As Ana continues to trudge north through the Central Pacific Hurricane Basin (Right: Black Circle), I wanted to dig up some past storms to use as some analogs to help predict what may happen over the next week.
Only one somewhat similar analog appeared after searching the historical storm database by NOAA and it revealed that destructive hurricane Iniki in 1992 is one of the only hurricanes that is remotely close to what Ana is attempting to accomplish during this week. It's also probable that Ana will be trekking over areas that have seen very little tropical activity since records have been kept.
I find it quite comical and informative to contrast two hurricane basins, and the differences in activity — be warned, it's quite jaw-dropping:
To get a better idea where Ana is anticipated to end up, let's consult the experts at the National Hurricane Center:
Another common forecasting technique employs using individual ensemble members to help come up with a consensus; consequently, they indicate there's a very real possibility that the coast of BC will be affected by the remnants of Ana as early as next Monday.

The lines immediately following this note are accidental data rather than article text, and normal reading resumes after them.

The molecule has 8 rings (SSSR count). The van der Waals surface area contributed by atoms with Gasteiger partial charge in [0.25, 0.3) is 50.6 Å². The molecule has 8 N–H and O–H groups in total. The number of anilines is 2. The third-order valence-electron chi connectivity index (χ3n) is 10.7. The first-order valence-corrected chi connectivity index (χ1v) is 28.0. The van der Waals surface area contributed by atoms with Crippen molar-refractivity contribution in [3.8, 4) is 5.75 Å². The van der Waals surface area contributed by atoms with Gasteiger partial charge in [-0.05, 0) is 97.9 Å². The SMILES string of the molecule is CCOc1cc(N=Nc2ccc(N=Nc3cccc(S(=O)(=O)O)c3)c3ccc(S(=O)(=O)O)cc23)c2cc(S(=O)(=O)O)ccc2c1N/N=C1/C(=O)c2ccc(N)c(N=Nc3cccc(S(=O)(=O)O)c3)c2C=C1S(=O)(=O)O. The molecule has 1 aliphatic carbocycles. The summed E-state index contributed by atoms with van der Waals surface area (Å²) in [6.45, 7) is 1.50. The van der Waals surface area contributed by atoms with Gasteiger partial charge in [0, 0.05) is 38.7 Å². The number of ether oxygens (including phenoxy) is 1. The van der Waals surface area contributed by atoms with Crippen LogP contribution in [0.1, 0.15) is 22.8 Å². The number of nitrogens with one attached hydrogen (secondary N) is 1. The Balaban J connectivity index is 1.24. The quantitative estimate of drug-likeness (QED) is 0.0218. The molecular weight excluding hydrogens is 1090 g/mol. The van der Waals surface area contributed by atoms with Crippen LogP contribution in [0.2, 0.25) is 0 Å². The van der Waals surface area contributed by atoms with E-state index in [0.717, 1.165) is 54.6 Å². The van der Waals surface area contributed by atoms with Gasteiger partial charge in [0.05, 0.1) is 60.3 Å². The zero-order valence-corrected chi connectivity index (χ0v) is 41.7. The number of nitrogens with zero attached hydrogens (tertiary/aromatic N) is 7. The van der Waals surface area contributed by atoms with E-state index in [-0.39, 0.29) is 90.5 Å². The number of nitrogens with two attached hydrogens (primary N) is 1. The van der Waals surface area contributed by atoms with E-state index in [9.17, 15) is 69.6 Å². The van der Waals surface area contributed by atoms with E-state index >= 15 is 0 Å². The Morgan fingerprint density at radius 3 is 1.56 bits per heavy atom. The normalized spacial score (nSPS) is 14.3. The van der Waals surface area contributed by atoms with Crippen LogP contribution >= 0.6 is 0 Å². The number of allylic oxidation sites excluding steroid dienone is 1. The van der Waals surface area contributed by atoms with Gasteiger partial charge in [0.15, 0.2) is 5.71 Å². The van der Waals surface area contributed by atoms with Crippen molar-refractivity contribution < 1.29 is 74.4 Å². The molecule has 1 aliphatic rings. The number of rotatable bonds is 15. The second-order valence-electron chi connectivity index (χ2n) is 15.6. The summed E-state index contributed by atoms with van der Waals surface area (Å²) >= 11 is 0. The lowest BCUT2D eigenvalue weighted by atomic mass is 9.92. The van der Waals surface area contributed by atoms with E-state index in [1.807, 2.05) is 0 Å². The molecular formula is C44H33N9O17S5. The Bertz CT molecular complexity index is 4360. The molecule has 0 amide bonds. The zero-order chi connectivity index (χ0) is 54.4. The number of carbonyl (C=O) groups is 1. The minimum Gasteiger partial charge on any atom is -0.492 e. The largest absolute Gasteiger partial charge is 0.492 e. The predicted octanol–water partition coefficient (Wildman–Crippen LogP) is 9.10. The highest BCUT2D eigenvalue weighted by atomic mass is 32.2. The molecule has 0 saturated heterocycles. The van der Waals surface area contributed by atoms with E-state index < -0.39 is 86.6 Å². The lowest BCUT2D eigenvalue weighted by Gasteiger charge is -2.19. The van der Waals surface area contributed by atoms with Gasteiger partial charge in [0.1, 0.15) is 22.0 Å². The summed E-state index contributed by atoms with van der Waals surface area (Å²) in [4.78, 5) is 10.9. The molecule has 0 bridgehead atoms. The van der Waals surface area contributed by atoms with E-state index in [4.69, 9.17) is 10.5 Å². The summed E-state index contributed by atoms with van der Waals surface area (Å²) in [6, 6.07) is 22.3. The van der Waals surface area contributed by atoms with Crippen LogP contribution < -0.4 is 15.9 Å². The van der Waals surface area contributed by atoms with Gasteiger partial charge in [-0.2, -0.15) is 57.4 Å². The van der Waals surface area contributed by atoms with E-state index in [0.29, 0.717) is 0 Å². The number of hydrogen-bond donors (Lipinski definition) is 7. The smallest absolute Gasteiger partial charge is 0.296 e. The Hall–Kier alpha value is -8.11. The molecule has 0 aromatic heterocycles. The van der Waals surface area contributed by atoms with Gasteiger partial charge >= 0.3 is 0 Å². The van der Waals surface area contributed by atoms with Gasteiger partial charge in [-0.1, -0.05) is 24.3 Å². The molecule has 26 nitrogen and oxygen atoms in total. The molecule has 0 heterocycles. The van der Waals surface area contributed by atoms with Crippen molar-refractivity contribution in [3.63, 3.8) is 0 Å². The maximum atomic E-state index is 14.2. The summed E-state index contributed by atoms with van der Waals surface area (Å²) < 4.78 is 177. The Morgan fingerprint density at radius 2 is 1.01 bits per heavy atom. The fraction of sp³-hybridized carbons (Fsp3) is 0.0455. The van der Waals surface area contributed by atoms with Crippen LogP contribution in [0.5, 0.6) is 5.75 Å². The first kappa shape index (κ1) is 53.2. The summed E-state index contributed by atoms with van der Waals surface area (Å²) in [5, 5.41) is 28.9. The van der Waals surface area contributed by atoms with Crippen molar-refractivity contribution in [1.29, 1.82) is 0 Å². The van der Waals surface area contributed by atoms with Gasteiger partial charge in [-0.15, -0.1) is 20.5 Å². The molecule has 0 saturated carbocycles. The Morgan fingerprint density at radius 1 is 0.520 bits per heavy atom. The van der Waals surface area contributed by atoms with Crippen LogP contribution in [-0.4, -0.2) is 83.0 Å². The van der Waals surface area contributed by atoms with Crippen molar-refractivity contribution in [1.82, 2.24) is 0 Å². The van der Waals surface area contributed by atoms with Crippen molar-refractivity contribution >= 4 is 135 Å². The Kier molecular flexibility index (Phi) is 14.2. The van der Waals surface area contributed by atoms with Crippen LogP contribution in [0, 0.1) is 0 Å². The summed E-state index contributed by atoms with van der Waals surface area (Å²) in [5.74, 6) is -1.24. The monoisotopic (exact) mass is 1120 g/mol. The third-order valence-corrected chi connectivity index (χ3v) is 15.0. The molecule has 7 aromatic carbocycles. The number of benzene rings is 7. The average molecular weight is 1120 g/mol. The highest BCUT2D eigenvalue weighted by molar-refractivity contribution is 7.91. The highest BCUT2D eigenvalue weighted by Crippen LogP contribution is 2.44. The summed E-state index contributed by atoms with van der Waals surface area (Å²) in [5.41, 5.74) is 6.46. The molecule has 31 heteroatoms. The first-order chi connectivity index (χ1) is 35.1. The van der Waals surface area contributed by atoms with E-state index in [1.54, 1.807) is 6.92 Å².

But, as you can see below, there's a lot of uncertainty with regards to an exact track. One similarity worth noting: All models favor a specific re-curve (see figure 5) that may threaten the BC coast by hour 168. It's possible Ana will strengthen and regain hurricane status over the next 72 hours, which is being hinted at by the various hurricane models below:
Along with a track map forecast produced by the hurricane models, there's also a product that conveys the forecasted intensity which is also to be interpreted by expert forecasters to come up with an intensity official intensity forecast, as graphed in figure 6.
Lastly, checkout out the super-ensemble the signal of Ex-Ana is alive and well. The deterministic European global model is currently an outlier tracking the cyclone into the Gulf of Alaska by day 7.